Located in the downtown community of Cabbagetown, the farm is open every day of the year from 9am to 5pm. Admission is free with parking available on neighboring streets. So don’t forget to visit this humble abode in one of the busiest cities in Canada.
3
Necropolis

3) Necropolis

Open since 1850, the Necropolis has been the resting place for some of the most renowned and historically important people in the history of Canada. The quiet, serene and picturesque graveyard has served as the final abode to people like William Lyon Mackenzie, the first mayor of Toronto, George Brown the founder of The Globe and the Mail, Joseph Burr Tyrrell, noted geologist, mining consultant and the man who discovered that dinosaurs roamed in Alberta's Badlands and Ralph Day, Toronto’s Mayor between 1938 and 1940.

Over the years the Toronto’s Necropolis has served as resting place for over 50,000 people. Apart from being the oldest cemetery in the city, the Necropolis is also one of Toronto’s historically significant sights. It is undoubtedly one of Toronto’s most beautiful cemeteries. The entrance of this historical cemetery has the visitor instantly transported to the early 19th century. This area boasts of some of the city’s oldest buildings. A brilliant landscape of greenery, with a sprinkle of antique architecture, the Necropolis portrays some of the finest high Victorian Gothic styled buildings that are well maintained.

The cemetery also has its collection of monuments and sculptures that contribute to the Necropolis’s reputation of being one of the city’s most beautiful resting places.
4
Necropolis Chapel

4) Necropolis Chapel

The Gothic Revival styled Necropolis Chapel was built in 1872 by Henry Langley. Located at 200 Winchester Street, at the edge of Don Valley in the Cabbagetown neighborhood, Toronto, this chapel fits into the surrounding context of heritage conservation. The name Necropolis translates into City of the Dead and is the first non-sectarian cemetery. This chapel has a patterned gable roof with pitched gables raising high to a sharp ridge. Two different patterns of slate cover the roof and give it a unique multicolored appearance. The chapel has detailed trefoils, rich wrought iron-worked fences and a pointed barrel stone vault marking the entrance, leading to the central area of the chapel.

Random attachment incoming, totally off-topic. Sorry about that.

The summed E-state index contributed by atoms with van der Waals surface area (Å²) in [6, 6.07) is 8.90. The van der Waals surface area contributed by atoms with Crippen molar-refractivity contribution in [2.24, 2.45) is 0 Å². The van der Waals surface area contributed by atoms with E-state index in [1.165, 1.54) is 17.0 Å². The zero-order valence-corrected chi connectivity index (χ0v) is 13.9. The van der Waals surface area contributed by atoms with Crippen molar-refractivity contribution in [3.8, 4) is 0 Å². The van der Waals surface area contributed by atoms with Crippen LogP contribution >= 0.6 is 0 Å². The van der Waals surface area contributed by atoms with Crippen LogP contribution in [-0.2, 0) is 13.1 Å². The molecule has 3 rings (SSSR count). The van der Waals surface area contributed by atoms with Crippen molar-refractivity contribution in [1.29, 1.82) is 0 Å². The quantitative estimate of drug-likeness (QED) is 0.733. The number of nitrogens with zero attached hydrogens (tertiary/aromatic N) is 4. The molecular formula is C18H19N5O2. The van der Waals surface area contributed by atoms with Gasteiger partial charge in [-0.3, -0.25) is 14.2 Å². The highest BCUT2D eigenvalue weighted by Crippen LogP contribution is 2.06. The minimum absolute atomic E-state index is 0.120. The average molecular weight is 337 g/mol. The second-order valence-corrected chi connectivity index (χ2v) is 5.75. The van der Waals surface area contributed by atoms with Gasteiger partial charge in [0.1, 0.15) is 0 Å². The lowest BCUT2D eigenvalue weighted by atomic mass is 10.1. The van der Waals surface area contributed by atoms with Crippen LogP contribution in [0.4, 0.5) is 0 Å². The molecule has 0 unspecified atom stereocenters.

On the east side is a square tower which gives the edifice a picturesque, asymmetrical appearance and seems to shift the center of gravity of the structure and gives it an ascending diagonal axis. The structure is majorly built with yellow-bricks and has a jagged and pointed contour due to the steep roof and the tower. The eaves of the porch and barge-boards of the gables of the caretaker’s house and main gate are decorated with white sawn wood ornaments.

In the mortuary chapel lie the remains of Toronto’s first mayor, William Lyon Mackenzie and one of the fathers of Confederation, George Brown. This chapel has been maintained and preserved beautifully over the time.
5
Wellesley Park

5) Wellesley Park

Bordering the east side of the Cabbagetown district, Wellesley Park is a recreational green area which provides a tranquil and charming atmosphere. This public garden represents a nice joyful alternative to the sober Victorian Heritage buildings of the district. Throughout the year various festivals are organized here.
6
St. James-the-less Chapel

6) St. James-the-less Chapel